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Boones Mill plans to adopt new special events ordinance
BOONES MILL

Boones Mill plans to adopt new special events ordinance

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By KAREN DILLON

At its town council meeting Tuesday night, Boones Mill moved one step closer to adopting a special events ordinance.

No residents attended the Jan. 14 meeting to speak during the public hearing for the proposed ordinance; however, Boones Mill Town Manager B.T. Fitzpatrick III said he had received written comments from Toni Mills, organizer of last year’s Boones Mill Apple Festival.

“She has had a number of comments made to her from vendors and other committee members wanting to keep the festival in downtown at its current location,” Fitzpatrick said. “And our ordinance, both the previous version and the most recent one, will enable us to do that.”

Attorney John Boitnott reviewed the ordinance with council members during the meeting. “This ordinance is intended to establish the rules by which you will govern your events going forward,” he said.

Any fees, policies and standard operating procedures will be established by the town manager and drafted separately, Boitnott said.

“After you adopt this ordinance and in consultation with your town manager, the town will establish and publish a schedule of fees,” he said. “We don’t put the fees in the ordinance because you don’t want to change the ordinance every time you change the fees.”

The ordinance provides a framework for organizations or individuals interested in holding special events in the town. “I’m just giving you the frame,” Boitnott told council members. “You put the boards on it.”

Although there was no dissent, council members agreed Tuesday night to postpone adopting the ordinance until its next meeting on Jan. 28 at 1 p.m.

“We don’t have anything pressing, so what’s it matter if we go ahead and get it revised or grammatically correct, etc., and do it next month,” Boones Mill Mayor Ben Flora said. “We don’t have people beating down the door to do a special event, so I say we just wait.”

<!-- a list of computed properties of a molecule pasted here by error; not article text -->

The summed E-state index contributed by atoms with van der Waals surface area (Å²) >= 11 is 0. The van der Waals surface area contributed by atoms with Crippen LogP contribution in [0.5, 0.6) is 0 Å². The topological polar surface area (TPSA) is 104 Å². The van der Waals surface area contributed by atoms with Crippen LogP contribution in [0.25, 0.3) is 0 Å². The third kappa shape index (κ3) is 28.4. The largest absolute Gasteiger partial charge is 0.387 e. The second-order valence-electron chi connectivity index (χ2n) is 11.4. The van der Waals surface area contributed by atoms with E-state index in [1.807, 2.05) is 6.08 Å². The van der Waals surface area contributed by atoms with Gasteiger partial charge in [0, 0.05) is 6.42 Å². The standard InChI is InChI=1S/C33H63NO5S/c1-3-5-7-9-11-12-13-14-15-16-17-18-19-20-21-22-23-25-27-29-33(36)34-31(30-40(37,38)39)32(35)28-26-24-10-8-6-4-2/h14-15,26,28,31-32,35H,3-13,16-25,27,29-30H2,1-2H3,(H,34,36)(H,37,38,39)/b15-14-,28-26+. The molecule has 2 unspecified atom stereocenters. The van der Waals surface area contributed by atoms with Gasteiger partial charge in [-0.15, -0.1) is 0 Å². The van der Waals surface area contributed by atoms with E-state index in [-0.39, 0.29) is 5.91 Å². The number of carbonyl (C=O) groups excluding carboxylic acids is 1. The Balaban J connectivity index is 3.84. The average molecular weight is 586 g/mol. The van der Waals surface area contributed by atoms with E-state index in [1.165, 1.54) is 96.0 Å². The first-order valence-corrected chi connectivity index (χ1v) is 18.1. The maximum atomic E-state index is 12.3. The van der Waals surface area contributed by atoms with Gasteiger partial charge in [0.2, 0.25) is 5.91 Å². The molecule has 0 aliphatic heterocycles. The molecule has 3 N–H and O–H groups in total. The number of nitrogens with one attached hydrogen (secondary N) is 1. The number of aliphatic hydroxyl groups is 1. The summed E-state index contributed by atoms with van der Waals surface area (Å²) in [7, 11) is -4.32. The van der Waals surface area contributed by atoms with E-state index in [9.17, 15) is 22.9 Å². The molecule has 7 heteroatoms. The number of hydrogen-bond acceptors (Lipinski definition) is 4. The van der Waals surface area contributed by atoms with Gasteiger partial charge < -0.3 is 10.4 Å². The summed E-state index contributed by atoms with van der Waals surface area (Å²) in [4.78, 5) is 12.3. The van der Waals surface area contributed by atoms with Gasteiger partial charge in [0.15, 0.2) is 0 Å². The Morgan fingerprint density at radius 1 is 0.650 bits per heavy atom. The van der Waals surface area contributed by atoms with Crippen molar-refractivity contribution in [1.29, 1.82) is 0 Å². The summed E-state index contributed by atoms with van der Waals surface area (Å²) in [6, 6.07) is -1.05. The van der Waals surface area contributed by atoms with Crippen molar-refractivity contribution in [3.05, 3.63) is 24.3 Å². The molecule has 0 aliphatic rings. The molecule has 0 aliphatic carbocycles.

In other business, Fitzpatrick suggested that council members consider hosting a state of the town address. “I would highly recommend that we do one,” Fitzpatrick said.

Flora agreed. “I don’t think it’s a bad thing at all. It’s something we’ve never done.”

The meeting is tentatively scheduled for late February. At press time, Fitzpatrick was confirming the date, time and location of the event.

Council members also were briefed Tuesday on a proposal to update the town’s weapons and hunting ordinance. Boitnott explained to council members that the draft of the ordinance was based on his research and experience.

“Hunting with firearms inside town limits is prohibited in all areas of the town at all times except as permitted by the ordinance,” he said.

The exchange became heated when council member Keith Chrisman asked about hunting with guns or taking target practice on his property, which is inside town limits. “What about if it’s your own property and not the town property?”

Boitnott said that would not be allowed under the proposed ordinance.

“You messed up everything for everybody, I tell you that right now,” Chrisman said. “I own the damn property and I pay taxes on it. That’s not right. You’re infringing on my rights to do what I want on my own property.”

Some council members questioned whether the ordinance was about noise or safety.

“It’s not about the noise, it’s about the danger,” said council member Sarah Eames. “We’ve got about 13 acres and we’ve had people coming and hunting on our property that we haven’t given permission to. It’s the dangers that are associated with it. The problem is you can’t make a special allowance for individuals.”

Chrisman said he felt like he was being singled out because he was a hunter.

“You’re not being singled out,” Eames told Chrisman. “It’s not about you. It’s about safety.”

Because the town is just a half-mile wide and a mile long, Flora acknowledged there are challenges. “It’s interesting that some areas are more rural and others are more dense.”

Council member Jason Masching agreed.

“I mean, I’ve got 7 acres, and I could make a case that I’ve got land that I could shoot on but unfortunately, it is kind of a small area and a lot of it is kind of densely packed,” Masching said.

Boitnott said the draft would be reviewed by Fitzpatrick and Boones Mill Police Chief Dennis Deacon before it’s presented to council members for a vote.

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